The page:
The ultimate demon

How desperately Ross tried to demonize, or at least depreciate, the enemy and the rhetorical devices he used is exemplified in the referenced article. Its core statements remained constant elements in Ross’s lectures devoted to Nazi propaganda (see Mobilizing the correct terminology).

The prelude of the article recalls Abraham Lincoln’s comment upon his first encounter with Harriet Beecher Stowe, the writer of Uncle Tom’s Cabin: “So you’re the little woman who wrote the book that made this great war!”1 According to Ross, Stowe construed the story of the emancipated black slave merely from hearsay (mediated by “emigrants”, by “runaway blacks”) rather than on the basis of direct experience and factual knowledge. This is exactly how America’s President Franklin Delano Roosevelt, according to Ross, would assess Nazi Germany and promote war.2 Only because of Roosevelt’s support did the Western powers attack Germany in 1939, while his intention to enter the war hindered the rapprochement between Germany and Great Britain.3 So if the war, despite its merely European character and despite Germany’s restraint, escalated into a global war, it would be Roosevelt’s fault alone.4 Ross’s intentional misrepresentation of both current  and historical developments recalls a statement by Bukharin: “In effect, geopolitics flatly denies all history.”5 In Ross’s view, the President’s aspirations offset his disappointing, domestic policy of the New Deal, measures mainly supported by the “international Jewry”. As a correction of the analogy ‘Stowe and Roosevelt’, Ross acknowledges the President’s power to unleash a global war, but it is this power (“betrayal”) that makes America’s population believe in Roosevelt’s (erroneous) politics.

Ross’s hate speech should not only  be seen as blind opportunism. It may well be an indirect criticism of the national socialist government’s misguided judgment of America’s role on the global stage in response to his being passed over for a position as foreign policy expert.6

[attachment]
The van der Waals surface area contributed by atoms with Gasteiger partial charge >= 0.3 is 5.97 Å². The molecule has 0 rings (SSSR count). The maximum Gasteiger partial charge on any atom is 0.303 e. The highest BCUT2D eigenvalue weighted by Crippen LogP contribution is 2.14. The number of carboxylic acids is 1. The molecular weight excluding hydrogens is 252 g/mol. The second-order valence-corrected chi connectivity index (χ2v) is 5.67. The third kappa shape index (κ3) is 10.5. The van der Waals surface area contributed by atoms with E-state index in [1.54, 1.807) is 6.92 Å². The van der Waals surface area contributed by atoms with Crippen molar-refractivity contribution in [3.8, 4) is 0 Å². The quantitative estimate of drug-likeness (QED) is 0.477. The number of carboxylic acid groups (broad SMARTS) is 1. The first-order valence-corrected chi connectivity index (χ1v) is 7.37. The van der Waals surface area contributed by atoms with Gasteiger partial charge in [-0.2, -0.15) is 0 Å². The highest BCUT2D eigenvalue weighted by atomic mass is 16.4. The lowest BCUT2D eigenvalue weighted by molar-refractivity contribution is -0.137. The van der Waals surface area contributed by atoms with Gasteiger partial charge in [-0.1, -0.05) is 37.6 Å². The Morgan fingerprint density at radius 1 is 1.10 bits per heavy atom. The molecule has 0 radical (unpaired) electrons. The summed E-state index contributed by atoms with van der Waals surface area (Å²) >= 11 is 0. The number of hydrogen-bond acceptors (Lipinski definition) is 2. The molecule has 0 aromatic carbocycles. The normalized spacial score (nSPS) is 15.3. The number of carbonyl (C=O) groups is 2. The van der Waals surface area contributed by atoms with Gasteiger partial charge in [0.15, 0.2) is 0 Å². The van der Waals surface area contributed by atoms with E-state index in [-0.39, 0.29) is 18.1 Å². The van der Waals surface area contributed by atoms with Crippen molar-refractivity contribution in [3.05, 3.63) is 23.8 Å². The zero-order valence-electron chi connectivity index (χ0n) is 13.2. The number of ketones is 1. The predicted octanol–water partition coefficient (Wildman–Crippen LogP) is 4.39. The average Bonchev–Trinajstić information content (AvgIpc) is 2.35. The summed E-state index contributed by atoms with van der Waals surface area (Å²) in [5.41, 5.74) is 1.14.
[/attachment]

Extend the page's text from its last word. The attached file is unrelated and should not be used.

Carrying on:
Katalin Teller








Colin Ross. Der große Verrat. Die Hintergründe der Roosevelt-Politik. Hamburger Anzeiger: 1941 July 16; 54 (164); [1–2].


Topic: The Great War
Case: Speaking engagements




Footnotes

1 On the apocryphal origins of this anecdote see Daniel R. Vollaro. Lincoln, Stowe, and the “Little Woman/Great War” Story: The Making, and Breaking, of a Great American Anecdote. In: Journal of the Abraham Lincoln Association; Winter (2009); 1 (30); 18-34, https://quod.lib.umich.edu/j/jala/2629860.0030.104/--lincoln-stowe-and-the-little-womangreat-war-story-the-making?rgn=main;view=fulltext [accessed March 2, 2017].

2 A re-published version of the article carries the subtitle The little man who caused the great war, see Colin Ross. Der große Verrat. Der kleine Mann, der den großen Krieg verursachte. Münchener Zeitung: 1942 Aug 29; 207; 1–2. See Library.

3
 As far as our evidence shows, Ross welcomed the idea of Sudetenland’s occupation (see among others Colin Ross. Die Lüge vom tschechoslowakischen Nationalstaat. Hamburger Anzeiger: 1937 Apr 3; 50 (77); [1–2].), but did not at all comment on the blitz of Poland. See Library.

Great Britain as the war’s prime mover has suddenly become irrelevant (see War guilt).

5 N[ikolai] Bukharin. Imperialism and Communism. Foreign Affairs: 1936 7;14 (4); 563-577, 564.

6 Bodo-Michael Baumunk. Colin Ross. Ein deutscher Revolutionär und Reisender 1885-1945. (unpublished ms.). rev. edn. Berlin; 2015 [1999]; 114-117. See Library.

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